Galaxy in Flames

Book 3 of the Horus Heresy

settings scifi warhammer

I'm re-reading the Horus Heresy, and this is my review of the third book in the series, Galaxy in Flames by Ben Counter. There are spoilers in this review.

In my review of the previous book in the series, I mention that Horus himself feels like he skipped a notch or two between "really great guy" and "evil mastermind". I don't think that any more. This book didn't exactly explain it all away, but it provided more examples of men, who we'd seen in previous books, turning evil and after you witness it time and time again, you start to pick up on some subtleties of human and post-human nature.

In the first book, Horus surprises you. Instead of a murderous traitor just waiting to explode, he comes across as a compassionate diplomat who goes to great lengths to avoid conflict. In fact, when he has to fight the Interex at the end of Horus Rising it exposes just how weary of war he has become. He was prepared to tolerate xenos influence instead of going to war.

But he does go to war.

And that's the key to understanding Horus, I think, and indeed to all the traitor legions. It's the inverse of the Batman-never-kills principle.B Because Horus is willing to wipe out entire civilizations, we can believe he is harbouring the hatered it takes to turn against his battle brothers, his father, the Imperium, and the entire galaxy. Yes, he's a "compassionate diplomat". And he's sincere in his compassion and diplomacy. Or at least, he believes he's sincere. He believes that he prefers conversation and art and documentation and the open sharing of ideas, and so on. When it's convenient, he acts on that impulse, and he does it wholeheartedly, and so we believe it, too.

You've known somebody in your own life like this. It's not just on the surface, it's a deep and earnest conviction. But it only lasts as long as they maintain control. When things start to spiral, when they start to feel the discomfort of hard choices, or even impossible choices, that's when they find where their conviction ends.

Think of how many times you've read a Batman comic book, and you think this has got to be the time that Batman kills the Joker. The cost has been too high. Batman has to kill the Joker for what's happened. But he doesn't. In the very darkest hour of the Dark Knight's life, he maintains his conviction that redemption is possible.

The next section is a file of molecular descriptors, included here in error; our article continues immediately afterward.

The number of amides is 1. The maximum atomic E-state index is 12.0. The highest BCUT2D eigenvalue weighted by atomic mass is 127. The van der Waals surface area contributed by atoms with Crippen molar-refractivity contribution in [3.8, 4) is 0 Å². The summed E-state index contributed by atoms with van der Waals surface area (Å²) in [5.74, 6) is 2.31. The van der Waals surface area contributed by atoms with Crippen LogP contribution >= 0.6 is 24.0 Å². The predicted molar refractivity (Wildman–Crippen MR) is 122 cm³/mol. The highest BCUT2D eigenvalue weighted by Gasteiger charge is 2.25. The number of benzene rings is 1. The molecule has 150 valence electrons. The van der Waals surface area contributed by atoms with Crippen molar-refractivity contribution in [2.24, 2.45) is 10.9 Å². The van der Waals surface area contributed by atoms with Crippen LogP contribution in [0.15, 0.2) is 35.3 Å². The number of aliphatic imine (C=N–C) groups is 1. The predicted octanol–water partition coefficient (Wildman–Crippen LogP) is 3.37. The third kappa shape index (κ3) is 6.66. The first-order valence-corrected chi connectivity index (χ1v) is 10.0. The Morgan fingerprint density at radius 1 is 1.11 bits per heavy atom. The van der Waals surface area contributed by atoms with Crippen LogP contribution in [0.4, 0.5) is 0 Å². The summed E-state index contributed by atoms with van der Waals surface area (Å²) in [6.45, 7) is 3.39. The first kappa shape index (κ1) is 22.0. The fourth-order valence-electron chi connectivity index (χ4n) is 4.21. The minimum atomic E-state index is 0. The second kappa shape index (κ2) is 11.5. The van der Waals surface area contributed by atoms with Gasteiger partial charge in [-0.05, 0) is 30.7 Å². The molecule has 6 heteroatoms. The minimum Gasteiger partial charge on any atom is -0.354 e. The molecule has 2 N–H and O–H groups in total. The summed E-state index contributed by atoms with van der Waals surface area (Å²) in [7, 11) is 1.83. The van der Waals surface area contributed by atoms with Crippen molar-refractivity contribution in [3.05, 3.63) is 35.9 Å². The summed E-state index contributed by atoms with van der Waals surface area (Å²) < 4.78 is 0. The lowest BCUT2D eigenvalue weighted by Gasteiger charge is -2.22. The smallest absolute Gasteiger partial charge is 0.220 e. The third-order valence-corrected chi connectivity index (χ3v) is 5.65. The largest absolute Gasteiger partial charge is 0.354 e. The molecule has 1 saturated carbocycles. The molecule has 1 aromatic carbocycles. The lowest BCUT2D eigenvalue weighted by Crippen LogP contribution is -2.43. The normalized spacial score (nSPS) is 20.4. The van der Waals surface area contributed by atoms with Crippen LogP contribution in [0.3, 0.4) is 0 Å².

In the not-even-the-darkest-hour of Horus's life, he forsakes his convictions, and wipes out entire planets. Billions of lives.

How hard is it to believe that somewhere in there, deep down, Horus was nursing the desire to push his father aside, to become the centre of people's worship, and to wield power greater than anyone else in the galaxy possesses? It's not just Horus, either. It's entire legions of Astartes, and Abaddon and Lucius (yes, that Lucius) and Horus Aximand and Angron and Maloghurst and all the rest. They all turn out to be sycophants to his power-hungry ego, and just as full of hatred.

It's hard to believe until it starts to feel so real that it becomes hard to disbelieve.

Our lord and saviour the Emperor of Man

There's a counterpoint to all of this egotism, and it comes through stronger and clearer than ever in this book. During this story, everything's falling apart around the remembrancers. Their angels are proving to be fallible, they're seeing that the Great Crusade is actual literal romanticized war, some of their colleagues are assassinated. Life on the Vengeful Spirit is suddenly really really scary. You feel it along with them.

More than that, some of the humans on the ship have seen things beyond their comprehension. Keeler and Sindermann and Jonah Aruken and Titus Cassar basically lose their minds, at least for a little while, and you can't blame them. Theirs is a sadness and fear of things out of their control. They're like caged animals, constantly in fear of a life they no longer own. It's not hard to see why they would choose to believe, instead, that an unseen man far away on a place called Terra would somehow have a plan for their lives. Keeler might not own her own life's trajectory, but at least the Emperor does. She may not see where the path is headed, but at least she can believe that there is a path. Then, at least, she can live her life with the singular purpose of being along for the ride of some greater plan.

You sympathise. You feel it.


This is good Warhammer. Great Warhammer. It's unsettling and disturbing and painful, but also energizing and full of adrenaline. You may or may not know what happens on Isstvan before it ever happens, depending on your general familiarity with Warhammer lore, but the battles there are sheer tabletop gaming power fantasy. If you've ever pitted two space marine chapters against one another on a tiny battlefield, then Isstvan is something you must read. In a way, it's the epitome of Warhammer, even though the chaos space marines aren't really quite chaos marines yet, all the ingredients and most of the flavour is there (and anything that's missing, like little Nurglings or chaos demons joining the fray, is compensated by the tragedy of betrayal). It's the power armour battles you've dreamed of and played out in your games, and a heck of a lot of fun to read.

All images in this post copyright Games Workshop.

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